• Thanks. I only wish I'd thought of this a couple months ago, as now I will have to wait till the end of the year to be sure of how much I can sell (although I will probably sell some before that based on my estimates).
    – BrenBarn
    Feb 23, 2014 at 5:11

In addition to all the good information that JoeTaxpayer has provided, be aware of this.

When you sell mutual fund shares, you can, if you choose to do so, tell the mutual fund company which shares you want to sell (e.g. all shares purchased on xx/yy/2010 plus 10 shares out of 23.147 shares purchased on ss/tt/2011 plus...) and pay taxes on the gains/losses on those specific shares. If you do not specify which shares you want sold, the mutual fund company will tell you the gains/losses based on the average cost basis and you can use this information if you like. Note that some of your gains/losses will be short-term gains or losses if you use the average cost basis. Or, you can use the FIFO method (usually resulting in the largest gain) in which the shares are sold in the order in which they were purchased. This usually results in no short-term gains/losses.

Just so that you know, most mutual fund companies will link your checking account in your bank to your account with them (a one-time paperwork deal is necessary in which your bank manager's signature is required on the authorization to be sent to the fund company). After that, the connection is nearly as seamless as with your current system. Tell the fund company you want to invest money in a certain mutual fund and to take the money from your linked checking account, and they will take care of it. Sell some shares and they will deposit the money into your linked bank account, and so on. The mutual fund company will not accept instructions from you (or someone purporting to be you) to sell shares and to send the money to Joe Blow (or to Joe Taxpayer for that matter): the proceeds of redemptions go to your checking account or are used to buy shares in other mutual funds offered by the company (called an exchange and not a redemption).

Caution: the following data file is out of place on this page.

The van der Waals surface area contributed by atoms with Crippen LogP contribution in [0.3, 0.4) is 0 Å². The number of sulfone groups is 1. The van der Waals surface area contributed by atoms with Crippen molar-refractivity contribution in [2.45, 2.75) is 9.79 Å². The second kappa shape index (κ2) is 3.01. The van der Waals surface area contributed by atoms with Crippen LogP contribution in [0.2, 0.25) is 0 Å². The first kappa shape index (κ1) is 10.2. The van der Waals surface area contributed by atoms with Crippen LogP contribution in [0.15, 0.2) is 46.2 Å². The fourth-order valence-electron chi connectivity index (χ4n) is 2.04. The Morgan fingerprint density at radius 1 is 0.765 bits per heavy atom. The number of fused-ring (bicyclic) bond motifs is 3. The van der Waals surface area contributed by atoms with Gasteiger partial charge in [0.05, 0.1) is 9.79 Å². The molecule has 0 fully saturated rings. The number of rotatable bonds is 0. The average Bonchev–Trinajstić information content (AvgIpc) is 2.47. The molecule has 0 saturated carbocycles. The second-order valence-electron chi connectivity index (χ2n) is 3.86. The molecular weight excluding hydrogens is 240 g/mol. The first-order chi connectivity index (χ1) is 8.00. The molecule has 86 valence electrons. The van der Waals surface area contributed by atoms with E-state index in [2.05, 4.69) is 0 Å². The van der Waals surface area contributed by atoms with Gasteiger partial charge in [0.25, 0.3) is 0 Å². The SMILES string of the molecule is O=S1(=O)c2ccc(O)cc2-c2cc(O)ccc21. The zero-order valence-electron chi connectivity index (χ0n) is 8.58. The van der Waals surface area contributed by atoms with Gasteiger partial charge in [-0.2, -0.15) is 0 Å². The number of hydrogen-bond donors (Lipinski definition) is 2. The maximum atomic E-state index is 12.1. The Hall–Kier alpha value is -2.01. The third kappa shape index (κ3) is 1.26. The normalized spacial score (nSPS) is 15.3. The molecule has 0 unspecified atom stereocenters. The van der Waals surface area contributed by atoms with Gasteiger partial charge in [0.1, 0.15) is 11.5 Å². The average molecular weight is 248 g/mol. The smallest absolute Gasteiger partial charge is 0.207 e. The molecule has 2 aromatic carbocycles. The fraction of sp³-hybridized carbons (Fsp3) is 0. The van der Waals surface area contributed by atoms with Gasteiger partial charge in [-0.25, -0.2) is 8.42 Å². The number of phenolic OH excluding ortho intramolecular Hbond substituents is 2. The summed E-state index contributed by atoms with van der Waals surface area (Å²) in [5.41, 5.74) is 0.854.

Oh, and most fund companies offer automatic investments (as well as automatic redemptions) at fixed time intervals, just as with your bank.

  • Can you clarify why you suggest OP sell specific mutual fund shares? I assume you're advising to sell shares with the greatest long-term gain first so it is taxed at 0%?
    – Craig W
    Feb 22, 2014 at 17:01
  • 2
    @CraigW The OP can choose to sell specific fund shares if that helps in tax avoidance. Some shares might have losses while others have gains, and so more shares could be sold while still keeping below the threshold where the capital gains tax rate increases above 0. Feb 22, 2014 at 18:24
  • @CraigW - Say OP has $10K of shares with $5K gain, and $10K with $1K gain. The lower the gain, the more shares he can sell at zero tax. If his goal is to move as much as he can, this strategy is ideal. Feb 23, 2014 at 13:32